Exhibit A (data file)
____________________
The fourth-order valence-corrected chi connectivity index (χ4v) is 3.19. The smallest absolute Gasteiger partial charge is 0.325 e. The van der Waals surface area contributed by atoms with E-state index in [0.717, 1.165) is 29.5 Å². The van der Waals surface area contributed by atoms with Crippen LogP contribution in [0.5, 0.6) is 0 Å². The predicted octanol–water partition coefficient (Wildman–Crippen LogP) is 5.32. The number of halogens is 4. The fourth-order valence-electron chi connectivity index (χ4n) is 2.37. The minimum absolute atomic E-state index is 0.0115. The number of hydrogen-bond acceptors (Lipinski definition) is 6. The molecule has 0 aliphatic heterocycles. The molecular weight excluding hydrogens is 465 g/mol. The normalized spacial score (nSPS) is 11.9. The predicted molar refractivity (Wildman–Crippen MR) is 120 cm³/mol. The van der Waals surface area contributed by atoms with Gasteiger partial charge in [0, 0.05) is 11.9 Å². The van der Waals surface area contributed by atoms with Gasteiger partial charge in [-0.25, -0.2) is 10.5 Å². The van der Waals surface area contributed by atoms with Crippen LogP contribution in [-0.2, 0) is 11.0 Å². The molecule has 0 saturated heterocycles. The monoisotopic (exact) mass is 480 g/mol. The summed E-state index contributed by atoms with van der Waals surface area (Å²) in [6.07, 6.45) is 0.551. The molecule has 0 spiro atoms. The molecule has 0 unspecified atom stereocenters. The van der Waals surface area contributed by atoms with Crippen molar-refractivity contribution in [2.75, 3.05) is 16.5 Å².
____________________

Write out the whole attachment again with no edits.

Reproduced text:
The fourth-order valence-corrected chi connectivity index (χ4v) is 3.19. The smallest absolute Gasteiger partial charge is 0.325 e. The van der Waals surface area contributed by atoms with E-state index in [0.717, 1.165) is 29.5 Å². The van der Waals surface area contributed by atoms with Crippen LogP contribution in [0.5, 0.6) is 0 Å². The predicted octanol–water partition coefficient (Wildman–Crippen LogP) is 5.32. The number of halogens is 4. The fourth-order valence-electron chi connectivity index (χ4n) is 2.37. The minimum absolute atomic E-state index is 0.0115. The number of hydrogen-bond acceptors (Lipinski definition) is 6. The molecule has 0 aliphatic heterocycles. The molecular weight excluding hydrogens is 465 g/mol. The normalized spacial score (nSPS) is 11.9. The predicted molar refractivity (Wildman–Crippen MR) is 120 cm³/mol. The van der Waals surface area contributed by atoms with Gasteiger partial charge in [0, 0.05) is 11.9 Å². The van der Waals surface area contributed by atoms with Gasteiger partial charge in [-0.25, -0.2) is 10.5 Å². The van der Waals surface area contributed by atoms with Crippen LogP contribution in [-0.2, 0) is 11.0 Å². The molecule has 0 saturated heterocycles. The monoisotopic (exact) mass is 480 g/mol. The summed E-state index contributed by atoms with van der Waals surface area (Å²) in [6.07, 6.45) is 0.551. The molecule has 0 spiro atoms. The molecule has 0 unspecified atom stereocenters. The van der Waals surface area contributed by atoms with Crippen molar-refractivity contribution in [2.75, 3.05) is 16.5 Å².